Punishment by Roses

Punishment by Roses

A multimedia event inspired by the life of Japanese writer and activist Yukio Mishima with two performers, four musicians and video

In 1970, Mishima astounded the world when, at 45, he committed ritual suicide, hara-kiri, by disembowelment. Horrifying as his death was, it represented the almost inevitable climax for Mishima, whose life had been a relentless search for convulsive beauty. From childhood poetic fantasies, St Sebastian’s martyrdom, a spectral Kabuki actor and Wagnerian ecstasy, Mishima’s banquet was adorned with an army of muscular roses.

Opening with the sound of fluttering birds’ wings, the score – written for oboe, cello, piano and percussion – also included fragments from Wagner’s ‘Liebestod’ as it had formed the soundtrack for Mishima’s own re-enactment of hara-kiri in his 1996 film ‘Patriotism’.

Music: Charlie Barber

Video: Mike Stubbs

Performers: David Hughes, Glenn Davidson

Musicians: Steve Watts (oboe), William Bruce (cello), Lucy Wilson (piano), Simon Limbrick (percussion)

Technical support and lighting design: Dave Hutton

Produced by the New Arts Consort



20.08.81CARDIFFChapter Theatre
21.08.81CARDIFFChapter Theatre
22.08.81CARDIFFChapter Theatre
25.08.81EDINBURGHFestival Fringe, University Chaplaincy Centre
26.08.81EDINBURGHFestival Fringe, University Chaplaincy Centre
27.08.81EDINBURGHFestival Fringe, University Chaplaincy Centre
28.08.81EDINBURGHFestival Fringe, University Chaplaincy Centre
29.08.81EDINBURGHFestival Fringe, University Chaplaincy Centre
30.08.81EDINBURGHFestival Fringe, University Chaplaincy Centre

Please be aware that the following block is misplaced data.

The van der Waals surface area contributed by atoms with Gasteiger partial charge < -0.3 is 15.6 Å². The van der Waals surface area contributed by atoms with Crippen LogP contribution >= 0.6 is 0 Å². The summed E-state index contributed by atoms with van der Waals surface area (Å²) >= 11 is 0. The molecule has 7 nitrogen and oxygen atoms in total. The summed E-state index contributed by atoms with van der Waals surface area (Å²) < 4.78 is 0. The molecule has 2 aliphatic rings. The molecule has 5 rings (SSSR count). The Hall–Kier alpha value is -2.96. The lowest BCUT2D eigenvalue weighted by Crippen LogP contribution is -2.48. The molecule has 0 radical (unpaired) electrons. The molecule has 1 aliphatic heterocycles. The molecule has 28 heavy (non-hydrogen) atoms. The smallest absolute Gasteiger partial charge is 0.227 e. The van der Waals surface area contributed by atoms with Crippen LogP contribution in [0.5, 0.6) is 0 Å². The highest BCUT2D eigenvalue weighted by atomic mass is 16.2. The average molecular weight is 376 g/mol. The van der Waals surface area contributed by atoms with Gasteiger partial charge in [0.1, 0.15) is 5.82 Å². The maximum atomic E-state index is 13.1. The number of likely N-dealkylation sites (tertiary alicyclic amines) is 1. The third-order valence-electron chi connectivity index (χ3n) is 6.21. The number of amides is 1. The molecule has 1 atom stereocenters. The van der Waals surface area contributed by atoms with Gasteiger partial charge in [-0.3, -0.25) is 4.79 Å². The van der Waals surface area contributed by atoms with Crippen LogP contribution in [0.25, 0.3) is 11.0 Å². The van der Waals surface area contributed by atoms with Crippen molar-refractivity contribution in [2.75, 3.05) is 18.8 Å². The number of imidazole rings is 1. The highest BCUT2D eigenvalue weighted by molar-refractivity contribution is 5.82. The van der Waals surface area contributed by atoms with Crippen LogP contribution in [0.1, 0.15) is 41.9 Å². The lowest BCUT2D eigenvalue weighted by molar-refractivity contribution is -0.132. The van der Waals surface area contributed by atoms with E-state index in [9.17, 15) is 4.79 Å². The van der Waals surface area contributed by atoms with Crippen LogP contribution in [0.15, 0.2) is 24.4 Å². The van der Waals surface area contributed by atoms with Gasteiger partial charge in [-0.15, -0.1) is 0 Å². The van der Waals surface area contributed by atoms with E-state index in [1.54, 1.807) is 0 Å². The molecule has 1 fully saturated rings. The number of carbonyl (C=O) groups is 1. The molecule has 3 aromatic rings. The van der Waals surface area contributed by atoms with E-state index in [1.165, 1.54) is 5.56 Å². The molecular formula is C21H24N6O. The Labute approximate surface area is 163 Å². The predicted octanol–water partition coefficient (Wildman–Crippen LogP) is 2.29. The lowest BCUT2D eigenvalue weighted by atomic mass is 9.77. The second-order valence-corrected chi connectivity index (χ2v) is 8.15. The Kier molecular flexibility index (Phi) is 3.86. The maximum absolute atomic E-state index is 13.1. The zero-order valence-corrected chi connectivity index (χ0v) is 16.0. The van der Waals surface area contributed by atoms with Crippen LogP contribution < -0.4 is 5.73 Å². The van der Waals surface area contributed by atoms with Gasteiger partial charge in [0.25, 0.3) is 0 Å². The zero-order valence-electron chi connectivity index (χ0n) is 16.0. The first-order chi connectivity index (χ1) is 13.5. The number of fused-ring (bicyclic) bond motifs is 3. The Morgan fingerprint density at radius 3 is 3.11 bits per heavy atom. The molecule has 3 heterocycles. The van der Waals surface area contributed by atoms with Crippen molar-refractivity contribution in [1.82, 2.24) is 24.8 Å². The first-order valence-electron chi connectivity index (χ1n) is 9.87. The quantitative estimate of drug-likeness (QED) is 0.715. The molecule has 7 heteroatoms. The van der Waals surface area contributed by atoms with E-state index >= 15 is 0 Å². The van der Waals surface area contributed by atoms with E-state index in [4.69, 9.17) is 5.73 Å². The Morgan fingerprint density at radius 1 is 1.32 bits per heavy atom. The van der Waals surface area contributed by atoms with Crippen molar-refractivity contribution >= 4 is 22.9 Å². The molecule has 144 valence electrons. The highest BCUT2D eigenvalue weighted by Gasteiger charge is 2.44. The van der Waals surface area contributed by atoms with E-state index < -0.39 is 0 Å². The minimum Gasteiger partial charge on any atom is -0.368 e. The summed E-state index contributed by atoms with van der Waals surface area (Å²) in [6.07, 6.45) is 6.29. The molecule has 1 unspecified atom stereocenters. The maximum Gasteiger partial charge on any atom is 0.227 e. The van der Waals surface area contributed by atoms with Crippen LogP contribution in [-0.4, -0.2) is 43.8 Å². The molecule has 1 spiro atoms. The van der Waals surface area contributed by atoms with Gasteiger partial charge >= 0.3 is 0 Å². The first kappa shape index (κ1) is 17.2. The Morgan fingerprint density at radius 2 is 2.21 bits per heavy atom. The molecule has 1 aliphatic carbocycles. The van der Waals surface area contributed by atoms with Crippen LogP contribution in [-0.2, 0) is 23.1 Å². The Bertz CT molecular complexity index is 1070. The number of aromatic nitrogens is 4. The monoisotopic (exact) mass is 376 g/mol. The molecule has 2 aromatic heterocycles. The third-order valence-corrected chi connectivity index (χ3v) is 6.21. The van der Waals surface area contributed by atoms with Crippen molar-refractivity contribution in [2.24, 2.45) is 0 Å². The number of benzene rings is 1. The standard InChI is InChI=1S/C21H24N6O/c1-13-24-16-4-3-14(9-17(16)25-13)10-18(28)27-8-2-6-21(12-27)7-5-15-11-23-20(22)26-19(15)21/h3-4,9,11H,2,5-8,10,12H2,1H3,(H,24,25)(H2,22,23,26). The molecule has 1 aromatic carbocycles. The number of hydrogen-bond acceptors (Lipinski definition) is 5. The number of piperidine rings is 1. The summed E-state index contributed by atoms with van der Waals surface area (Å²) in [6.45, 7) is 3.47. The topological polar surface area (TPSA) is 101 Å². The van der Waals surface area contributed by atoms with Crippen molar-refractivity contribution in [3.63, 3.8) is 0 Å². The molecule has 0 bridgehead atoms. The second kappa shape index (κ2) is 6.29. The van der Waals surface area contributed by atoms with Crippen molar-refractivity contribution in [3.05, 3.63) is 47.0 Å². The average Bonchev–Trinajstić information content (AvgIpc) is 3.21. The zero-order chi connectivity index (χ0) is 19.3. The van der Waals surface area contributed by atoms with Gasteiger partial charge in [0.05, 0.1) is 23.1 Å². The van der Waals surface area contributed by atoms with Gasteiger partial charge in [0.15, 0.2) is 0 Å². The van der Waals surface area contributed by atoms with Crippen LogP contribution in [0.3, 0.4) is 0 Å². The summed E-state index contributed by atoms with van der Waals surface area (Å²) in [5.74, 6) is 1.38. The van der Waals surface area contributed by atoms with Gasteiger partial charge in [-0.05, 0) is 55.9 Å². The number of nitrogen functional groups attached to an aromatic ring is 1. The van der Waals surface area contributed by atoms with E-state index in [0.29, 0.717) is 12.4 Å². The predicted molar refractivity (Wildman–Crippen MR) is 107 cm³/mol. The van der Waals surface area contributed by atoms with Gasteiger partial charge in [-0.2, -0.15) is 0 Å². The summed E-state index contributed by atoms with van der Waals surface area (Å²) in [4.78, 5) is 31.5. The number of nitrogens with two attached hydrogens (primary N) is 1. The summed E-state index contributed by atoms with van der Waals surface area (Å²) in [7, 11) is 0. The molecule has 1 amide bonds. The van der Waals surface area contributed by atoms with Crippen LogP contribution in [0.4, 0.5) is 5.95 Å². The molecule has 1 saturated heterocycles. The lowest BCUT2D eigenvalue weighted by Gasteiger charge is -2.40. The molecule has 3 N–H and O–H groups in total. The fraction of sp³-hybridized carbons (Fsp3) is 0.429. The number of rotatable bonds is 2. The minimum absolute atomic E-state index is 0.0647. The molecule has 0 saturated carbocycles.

“Using mime and music techniques which are largely a mixture of Noh and its more plebby off-shoot, Kabuki, the performance progresses through the phases of Mishima’s pilgrimage to the ultimate in Samurai glory – the apparent possession lay some higher power goading him to write his life away, to be stoic, masochistic and homosexual sybarite all at once, and to sacrifice his individuality in death for a Fatherland that no longer believes in its Divine Imperial destiny.

The music – played on percussion, piano, oboe and cello, and sometimes using piped bits of Wagner and others – heightens the action sometimes to a terrifying frenzy…a superb piece of work.” The Western Mail, 21 August 1981

“Described as a ‘musical theatre spectacle’ and subtitled A paean for Yukio Mishima this production stunningly evokes the life of the Japanese novelist. The haunting music is written by Charlie Barber for percussion, oboe, cello and piano, and its rich texture underscores the dance-mime of Dafydd Hughes and Glenn Davidson. Throughout the performance a simultaneous video recording by Mike Stubbs provides counterpoint to the action.” Robbie Dinwoodie, The Scotsman, 29 August 1981



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